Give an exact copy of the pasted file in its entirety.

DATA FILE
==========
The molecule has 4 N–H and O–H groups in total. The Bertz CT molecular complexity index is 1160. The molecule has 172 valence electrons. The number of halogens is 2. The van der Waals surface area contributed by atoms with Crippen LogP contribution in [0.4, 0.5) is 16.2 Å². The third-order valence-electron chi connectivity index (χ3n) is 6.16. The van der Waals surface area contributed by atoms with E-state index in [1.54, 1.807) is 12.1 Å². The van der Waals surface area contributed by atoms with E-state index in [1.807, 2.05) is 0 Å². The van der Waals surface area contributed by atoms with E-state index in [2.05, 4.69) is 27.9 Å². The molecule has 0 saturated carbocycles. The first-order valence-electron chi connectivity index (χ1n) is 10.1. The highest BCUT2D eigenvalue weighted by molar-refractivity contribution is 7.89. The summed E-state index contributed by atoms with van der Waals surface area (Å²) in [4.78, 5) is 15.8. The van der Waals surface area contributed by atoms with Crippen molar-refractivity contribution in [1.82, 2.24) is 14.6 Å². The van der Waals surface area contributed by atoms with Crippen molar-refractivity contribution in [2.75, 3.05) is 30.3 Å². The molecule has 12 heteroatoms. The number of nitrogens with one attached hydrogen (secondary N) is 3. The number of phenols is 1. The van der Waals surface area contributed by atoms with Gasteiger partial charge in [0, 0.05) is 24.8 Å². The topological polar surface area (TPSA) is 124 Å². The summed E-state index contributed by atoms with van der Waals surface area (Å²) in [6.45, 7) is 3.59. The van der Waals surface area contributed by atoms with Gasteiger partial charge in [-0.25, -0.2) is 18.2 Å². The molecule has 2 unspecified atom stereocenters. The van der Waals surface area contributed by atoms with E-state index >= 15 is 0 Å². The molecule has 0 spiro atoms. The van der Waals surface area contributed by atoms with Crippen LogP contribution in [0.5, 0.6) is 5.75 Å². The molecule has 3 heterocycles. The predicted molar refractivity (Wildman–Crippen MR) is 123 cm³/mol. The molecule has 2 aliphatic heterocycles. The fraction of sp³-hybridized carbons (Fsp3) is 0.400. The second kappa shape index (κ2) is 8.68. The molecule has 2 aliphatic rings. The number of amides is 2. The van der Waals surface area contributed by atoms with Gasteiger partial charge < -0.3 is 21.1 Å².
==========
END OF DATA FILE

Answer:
The molecule has 4 N–H and O–H groups in total. The Bertz CT molecular complexity index is 1160. The molecule has 172 valence electrons. The number of halogens is 2. The van der Waals surface area contributed by atoms with Crippen LogP contribution in [0.4, 0.5) is 16.2 Å². The third-order valence-electron chi connectivity index (χ3n) is 6.16. The van der Waals surface area contributed by atoms with E-state index in [1.54, 1.807) is 12.1 Å². The van der Waals surface area contributed by atoms with E-state index in [1.807, 2.05) is 0 Å². The van der Waals surface area contributed by atoms with E-state index in [2.05, 4.69) is 27.9 Å². The molecule has 0 saturated carbocycles. The first-order valence-electron chi connectivity index (χ1n) is 10.1. The highest BCUT2D eigenvalue weighted by molar-refractivity contribution is 7.89. The summed E-state index contributed by atoms with van der Waals surface area (Å²) in [4.78, 5) is 15.8. The van der Waals surface area contributed by atoms with Crippen molar-refractivity contribution in [1.82, 2.24) is 14.6 Å². The van der Waals surface area contributed by atoms with Crippen molar-refractivity contribution in [2.75, 3.05) is 30.3 Å². The molecule has 12 heteroatoms. The number of nitrogens with one attached hydrogen (secondary N) is 3. The number of phenols is 1. The van der Waals surface area contributed by atoms with Gasteiger partial charge in [0, 0.05) is 24.8 Å². The topological polar surface area (TPSA) is 124 Å². The summed E-state index contributed by atoms with van der Waals surface area (Å²) in [6.45, 7) is 3.59. The van der Waals surface area contributed by atoms with Gasteiger partial charge in [-0.25, -0.2) is 18.2 Å². The molecule has 2 unspecified atom stereocenters. The van der Waals surface area contributed by atoms with E-state index >= 15 is 0 Å². The molecule has 0 spiro atoms. The van der Waals surface area contributed by atoms with Crippen LogP contribution in [0.5, 0.6) is 5.75 Å². The molecule has 3 heterocycles. The predicted molar refractivity (Wildman–Crippen MR) is 123 cm³/mol. The molecule has 2 aliphatic heterocycles. The fraction of sp³-hybridized carbons (Fsp3) is 0.400. The second kappa shape index (κ2) is 8.68. The molecule has 2 aliphatic rings. The number of amides is 2. The van der Waals surface area contributed by atoms with Gasteiger partial charge < -0.3 is 21.1 Å².